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"Rowboat diplomacy" with Chris Wood

Trout Unlimited's Chris Wood with Jael Holzman

Wood and Jael show off a catch. Photo: Nick Sobczyk/Axios

Trout Unlimited CEO Chris Wood is pushing to get the Good Samaritan mining bill to ride on the NDAA.

Why it matters: Conservationists have been trying for decades to pass versions of this legislation. This year might just be their best chance, but they need a legislative vehicle.

  • The bill would create a pilot program to waive liability rules for outside groups to restore abandoned mines. Legal fears have held up cleanup efforts, advocates say.

In what's becoming an annual tradition, we fished the shad run on the Potomac with Wood. Here's what we learned about Good Sam and more …

Defense nexus: Wood told us TU is chatting up members of the Armed Services committees about the Good Samaritan Remediation of Abandoned Hardrock Mines Act to convince them it fits in the NDAA.

  • "There are thousands of abandoned mines on DoD lands.… Nobody's really aware of it, but they're a big player in this," he said.
  • It got a House companion last month and has huge bipartisan support, but it's been the subject of a long-running fight between environmental and conservation groups.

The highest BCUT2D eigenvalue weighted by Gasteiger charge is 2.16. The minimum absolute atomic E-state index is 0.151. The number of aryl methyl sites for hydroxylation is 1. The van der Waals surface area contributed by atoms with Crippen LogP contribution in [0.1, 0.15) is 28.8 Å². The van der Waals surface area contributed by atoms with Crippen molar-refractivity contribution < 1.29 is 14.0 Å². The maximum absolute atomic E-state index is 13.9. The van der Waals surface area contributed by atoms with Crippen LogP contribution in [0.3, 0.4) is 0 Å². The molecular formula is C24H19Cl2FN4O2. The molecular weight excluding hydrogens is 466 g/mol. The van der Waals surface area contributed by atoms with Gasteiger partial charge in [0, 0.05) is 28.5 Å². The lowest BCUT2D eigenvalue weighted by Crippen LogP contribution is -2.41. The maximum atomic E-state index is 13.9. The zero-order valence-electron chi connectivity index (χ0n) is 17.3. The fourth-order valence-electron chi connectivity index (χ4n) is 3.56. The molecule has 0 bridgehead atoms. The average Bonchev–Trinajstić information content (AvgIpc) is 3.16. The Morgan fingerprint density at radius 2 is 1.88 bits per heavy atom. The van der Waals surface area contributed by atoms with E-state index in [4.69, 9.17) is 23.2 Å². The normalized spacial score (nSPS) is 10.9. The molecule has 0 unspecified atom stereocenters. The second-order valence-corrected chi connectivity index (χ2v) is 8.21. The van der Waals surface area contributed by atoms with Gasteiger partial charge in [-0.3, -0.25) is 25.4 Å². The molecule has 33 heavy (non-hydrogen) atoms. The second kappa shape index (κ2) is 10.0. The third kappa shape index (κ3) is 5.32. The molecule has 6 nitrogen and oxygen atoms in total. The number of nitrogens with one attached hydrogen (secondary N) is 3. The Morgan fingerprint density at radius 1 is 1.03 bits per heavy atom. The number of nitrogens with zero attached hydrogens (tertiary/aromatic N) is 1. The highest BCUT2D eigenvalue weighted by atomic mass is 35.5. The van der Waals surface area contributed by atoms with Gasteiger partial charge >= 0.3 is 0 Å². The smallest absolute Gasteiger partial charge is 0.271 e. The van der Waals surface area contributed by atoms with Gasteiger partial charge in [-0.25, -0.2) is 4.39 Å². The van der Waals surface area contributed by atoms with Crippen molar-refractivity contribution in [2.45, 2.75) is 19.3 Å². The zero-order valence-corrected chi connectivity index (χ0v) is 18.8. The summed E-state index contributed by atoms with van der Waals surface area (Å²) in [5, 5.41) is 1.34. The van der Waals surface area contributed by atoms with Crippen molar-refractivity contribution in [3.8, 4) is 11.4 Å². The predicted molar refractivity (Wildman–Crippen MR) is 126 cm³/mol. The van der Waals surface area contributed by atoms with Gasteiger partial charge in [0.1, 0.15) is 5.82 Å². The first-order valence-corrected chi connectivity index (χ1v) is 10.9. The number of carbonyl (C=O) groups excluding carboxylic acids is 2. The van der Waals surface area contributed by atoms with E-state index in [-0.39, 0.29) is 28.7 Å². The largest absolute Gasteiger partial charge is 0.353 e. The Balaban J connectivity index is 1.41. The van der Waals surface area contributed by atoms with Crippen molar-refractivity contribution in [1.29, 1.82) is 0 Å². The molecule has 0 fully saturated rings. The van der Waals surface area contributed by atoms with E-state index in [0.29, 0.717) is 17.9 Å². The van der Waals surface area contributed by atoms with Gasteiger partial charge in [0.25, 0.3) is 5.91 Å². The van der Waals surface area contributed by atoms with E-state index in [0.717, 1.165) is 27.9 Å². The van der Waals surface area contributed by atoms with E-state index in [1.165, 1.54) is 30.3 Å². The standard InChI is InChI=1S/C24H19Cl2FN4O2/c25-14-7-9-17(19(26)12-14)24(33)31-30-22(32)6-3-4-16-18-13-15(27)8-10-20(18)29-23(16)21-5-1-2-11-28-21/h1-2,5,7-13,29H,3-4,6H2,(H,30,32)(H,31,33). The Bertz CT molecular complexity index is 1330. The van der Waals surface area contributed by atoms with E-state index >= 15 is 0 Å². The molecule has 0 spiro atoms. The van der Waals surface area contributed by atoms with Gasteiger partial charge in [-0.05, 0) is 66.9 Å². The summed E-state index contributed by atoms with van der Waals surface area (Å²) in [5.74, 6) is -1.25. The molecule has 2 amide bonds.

Lobbying on the water: Wood told us how he secured a big win on Good Sam through what he calls "rowboat diplomacy" — taking lawmakers fishing.

  • His favorite example occurred last year, when he brought Jim Risch to the same fishing hole and asked if he'd cosponsor after the senator hooked an American shad.
  • "He agreed on the spot," Wood said. "And he's a good guy to fish with. He's fun."

The grand bargain: Also on Wood's mind: a coalition for changing the 1872 mining law, despite a current lack of bipartisan support.

  • It would start, he said, with mining companies and advocates uniting to protect sacred sites and creating a hardrock mining royalty in exchange for "a little more of an expedited NEPA review" for projects with so-called critical minerals.
  • "If there was ever a time when we could go to the industry and say 'Let's have a come-let-us-reason-together moment,'" Wood said, it should be now.
  • But those parties are far from agreement. The National Mining Association supports a net royalty on mining production, while environmentalists like Earthworks prefer a gross royalty rate.

Wood thinks that shouldn't be a hurdle: "We've agreed that there should be a royalty.… I just think there haven't been enough conversations."

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